Thanks for the fun, guys.  I'm sure there are tons more questions out there waiting to be answered about a bygone era when every one of these was known by most train-linking kids by age 8, like how much water/hour, how much coal, when did they have to get rid of the burned coal remnants, and all that.

I can tackle two of your questions, Dale.

1. The Big Boy and all other steamers that I know of don't burn coal.  They run on #5 heating oil.  Only the 261 Steamer still runs on all coal.  Google "Friends of the 261" for more info on that locomotive.  It's based out of Minneapolis.

2. Modern diesels have computers in their motors that apply power to the wheels.  It is hard to make them slip, as this grinds down the rail head and is costly to repair, not to mention slipping reduces traction.  Modern diesels use their diesel engine to power an electric turbine to produce either AC or DC electricity.  It is the electricity that propels the locomotive down the track.  There are advantages and disadvantages to AC vs DC and some locomotives produce both and covert between them during operation.

To my knowledge Steamers are wholly controlled by the engineer.  When the Big Boy and 844 ran in tandem doing the double header, those engineers had to be VERY well trained to coordinate the pulling power.  But just like driving a car, steering a ship, or flying a plane, locomotive engineers get a "feel" for the train and can adjust their throttle and brakes to compensate.

Offline Jstx

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Re: Storm Chasing Techniques Used For Chasing The Big Boy Steam Locomotive.
« Reply #15 on: August 17, 2019, 03:59:16 PM »
Thank you so much, DoctorZ, for capturing these images of Union Pacific 4014.
F'in A awesome! The technical and logistical effort required that you invested in this is incredible, but I'm sure you had a h3ll of a time. Somebody mentioned 'coal' when 4014 was stoking up, this Big Boy was converted to oil-burning during its' restoration; an earlier UP working oil conversion on #4005 had failed in ~1947.

The Big Boy's [4-8-8-4] 'biggest' size status isn't resolved, yet. The C&O Alleghenys [2-6-6-6] possibly weigh slightly more, and are more powerful. Can't hardly quibble over beasts that each weigh more than a million and a quarter pounds though. Greenfield Village/Henry Ford Museum has an Allegheny on display.
I'm hoping that the UP 4014's extended system tour gets down to Texas, 'cause I will be there.

I too have been a railfan since a kid in the 1950's, I was lucky enough to actually see a few working steam engines, as diesels were replacing them. My dad was a photographer and taught me film developing and printing by the time I was eight or so, and I took hundreds of railroad pictures.
A school buddy and I spent a lot of time around 'the tracks' and railyards. We were even given inside tours of a few idling diesel engines, F-types, way back then. The railroad 'dicks' even tolerated our scrambling around.
And the town ice house was right there next to the yard, ahhh, the cool [with it 100F+ here every day now, it would be nice to hang out in there again, A/C just isn't the same].

A couple of decades+ ago I was TDY'ed in San Antonio, I had a nice corporate apartment that overlooked Olmos Creek and the short haul railroad that hauled 'rocks' or whatever from quarries north of town into the city [IIRC, now that area is a ballfield]. The creek and edging woods and fields made good exploring for me and my then young kids.
So, one afternoon one of the trains was approaching southbound, we were near a small trestle, so I had the 'bright' idea to go under the trestle while the heavy train passed a few feet overhead [plenty of standing room]... :roll: We got under there as the train came around a bend up the track.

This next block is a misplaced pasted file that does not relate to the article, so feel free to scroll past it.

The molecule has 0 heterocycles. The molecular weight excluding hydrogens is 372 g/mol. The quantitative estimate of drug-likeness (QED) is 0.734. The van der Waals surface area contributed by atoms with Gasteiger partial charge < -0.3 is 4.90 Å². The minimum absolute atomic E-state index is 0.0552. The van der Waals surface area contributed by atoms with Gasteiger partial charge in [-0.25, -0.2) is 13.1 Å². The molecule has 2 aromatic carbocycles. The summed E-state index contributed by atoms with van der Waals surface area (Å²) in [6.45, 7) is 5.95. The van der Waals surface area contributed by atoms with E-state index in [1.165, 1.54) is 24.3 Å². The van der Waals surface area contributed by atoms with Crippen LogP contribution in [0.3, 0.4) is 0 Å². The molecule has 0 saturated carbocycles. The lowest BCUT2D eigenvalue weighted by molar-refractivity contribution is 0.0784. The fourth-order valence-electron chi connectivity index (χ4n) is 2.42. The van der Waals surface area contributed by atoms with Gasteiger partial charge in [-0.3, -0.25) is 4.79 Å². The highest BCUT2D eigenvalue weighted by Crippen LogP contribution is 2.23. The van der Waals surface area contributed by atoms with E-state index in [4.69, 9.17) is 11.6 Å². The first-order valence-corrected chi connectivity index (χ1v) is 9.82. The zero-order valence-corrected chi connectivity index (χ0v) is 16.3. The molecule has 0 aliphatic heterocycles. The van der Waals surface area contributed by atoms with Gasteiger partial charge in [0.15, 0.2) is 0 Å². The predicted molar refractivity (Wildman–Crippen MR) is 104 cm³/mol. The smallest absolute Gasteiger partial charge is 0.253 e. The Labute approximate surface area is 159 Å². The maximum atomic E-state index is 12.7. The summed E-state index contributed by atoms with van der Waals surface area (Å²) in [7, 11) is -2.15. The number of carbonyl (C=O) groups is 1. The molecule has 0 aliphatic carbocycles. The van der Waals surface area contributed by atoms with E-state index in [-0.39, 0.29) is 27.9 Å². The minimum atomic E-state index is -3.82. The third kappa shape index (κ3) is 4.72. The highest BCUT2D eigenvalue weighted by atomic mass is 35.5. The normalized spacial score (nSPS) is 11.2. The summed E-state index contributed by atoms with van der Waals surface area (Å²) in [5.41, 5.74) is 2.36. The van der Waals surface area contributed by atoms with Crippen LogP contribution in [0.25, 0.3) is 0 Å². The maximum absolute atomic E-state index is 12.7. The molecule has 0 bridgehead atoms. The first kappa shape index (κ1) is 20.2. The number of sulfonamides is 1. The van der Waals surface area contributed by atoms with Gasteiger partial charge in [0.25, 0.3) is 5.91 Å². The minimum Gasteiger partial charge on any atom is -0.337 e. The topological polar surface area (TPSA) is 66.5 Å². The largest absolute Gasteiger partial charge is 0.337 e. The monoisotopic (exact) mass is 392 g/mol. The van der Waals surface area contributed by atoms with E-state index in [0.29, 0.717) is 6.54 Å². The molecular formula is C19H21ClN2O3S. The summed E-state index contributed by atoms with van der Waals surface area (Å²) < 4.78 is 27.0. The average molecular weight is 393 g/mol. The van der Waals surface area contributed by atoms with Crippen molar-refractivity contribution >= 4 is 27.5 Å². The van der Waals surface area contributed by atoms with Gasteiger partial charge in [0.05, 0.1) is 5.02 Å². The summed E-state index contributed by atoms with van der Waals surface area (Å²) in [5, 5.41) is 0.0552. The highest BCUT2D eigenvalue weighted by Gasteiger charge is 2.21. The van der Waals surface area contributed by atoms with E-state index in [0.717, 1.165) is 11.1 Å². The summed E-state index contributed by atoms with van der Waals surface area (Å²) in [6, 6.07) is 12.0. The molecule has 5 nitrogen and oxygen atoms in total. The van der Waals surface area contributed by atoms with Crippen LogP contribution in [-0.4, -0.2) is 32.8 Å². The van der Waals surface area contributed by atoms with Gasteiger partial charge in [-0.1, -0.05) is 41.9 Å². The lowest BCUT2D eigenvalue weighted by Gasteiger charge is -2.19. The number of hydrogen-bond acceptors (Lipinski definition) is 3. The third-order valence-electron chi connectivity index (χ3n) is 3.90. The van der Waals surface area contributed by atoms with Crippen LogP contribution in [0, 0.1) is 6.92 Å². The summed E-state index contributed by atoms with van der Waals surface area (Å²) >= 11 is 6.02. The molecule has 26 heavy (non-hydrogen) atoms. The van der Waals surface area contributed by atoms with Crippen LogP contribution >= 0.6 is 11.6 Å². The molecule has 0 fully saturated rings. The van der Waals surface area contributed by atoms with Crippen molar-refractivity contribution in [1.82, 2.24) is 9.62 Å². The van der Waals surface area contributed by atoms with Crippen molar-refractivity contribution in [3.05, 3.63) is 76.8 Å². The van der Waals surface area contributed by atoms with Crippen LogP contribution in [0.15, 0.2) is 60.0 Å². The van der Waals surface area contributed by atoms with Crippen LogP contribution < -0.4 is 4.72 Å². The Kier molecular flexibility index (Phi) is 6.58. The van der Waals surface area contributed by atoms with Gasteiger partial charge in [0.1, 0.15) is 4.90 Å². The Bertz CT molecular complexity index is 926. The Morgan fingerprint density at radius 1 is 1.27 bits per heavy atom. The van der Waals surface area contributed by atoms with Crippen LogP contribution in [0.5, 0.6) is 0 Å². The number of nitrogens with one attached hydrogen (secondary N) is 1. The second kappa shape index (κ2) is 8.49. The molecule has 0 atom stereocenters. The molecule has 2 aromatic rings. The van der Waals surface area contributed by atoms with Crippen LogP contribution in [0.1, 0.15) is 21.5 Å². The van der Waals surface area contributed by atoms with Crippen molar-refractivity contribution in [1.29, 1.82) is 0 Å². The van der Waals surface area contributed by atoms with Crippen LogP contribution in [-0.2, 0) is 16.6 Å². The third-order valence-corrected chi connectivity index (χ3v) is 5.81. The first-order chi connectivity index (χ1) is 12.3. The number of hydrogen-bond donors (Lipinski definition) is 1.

Ruh-oh, the noise and vibration was simply beyond incredible as that train crossed the little trestle. The girls started out freaking out, then they actually liked it. You can't get a 'ride' like that on any ride at Sea World or Six Flags. Holy carp, watching the underside of a locomotive and cars pass just overhead was beyond awesome. Try it sometime before y'all croak...  :shock:

Thanks again, don't usually do streaming/utoob, but that vid of UP 4014 was well worth it, DrZ. Well edited too.

Links:
https://en.wikipedia.org/wiki/Union_Pacific_Big_Boy
https://en.wikipedia.org/wiki/Union_Pacific_4014
https://en.wikipedia.org/wiki/Union_Pacific_Heritage_Fleet
https://www.up.com/heritage/steam/4014/
https://www.up.com/heritage/steam/schedule/index.htm

https://en.wikipedia.org/wiki/2-6-6-6
https://web.archive.org/web/20080127121645/http://www.steamlocomotive.com/allegheny/
https://en.wikipedia.org/wiki/The_Henry_Ford#Greenfield_Village
https://en.wikipedia.org/wiki/EMD_F-unit


Offline Jstx

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Re: Storm Chasing Techniques Used For Chasing The Big Boy Steam Locomotive.
« Reply #16 on: August 17, 2019, 04:57:01 PM »
Now I've been Utubing around watching more videos of this thing, darn you DocZ for getting me started...

I now have all sorts of questions which someone might know.

It appears that the two sets of drive wheels are not always synchronized, and it stays on the track.  I guess this means that they aren't balanced depending upon each other and that going around a bend or slippage makes them change.  My conclusion is that there is no dependence upon them being in the same spot of rotation. 
Right, each set of driving wheels on these articulated engines [the 8-8 of the Whyte notation 4-8-8-4 'Big Boy' locomotives] are driven by huge steam cylinders just ahead of each set and linked by the driving rods to one wheel, which is then linked to the other wheels in that set. The two sets [here] turn/follow the track independently. Some locos are "compound", and actually drive one wheel set with high-pressure steam, and then the second driving wheel set uses 'used' exhaust lower-pressure steam for power. They do get out of sync, no prob. Non-articulated engines usually have only one set of driving wheels, like the 2-8-2 Mikado.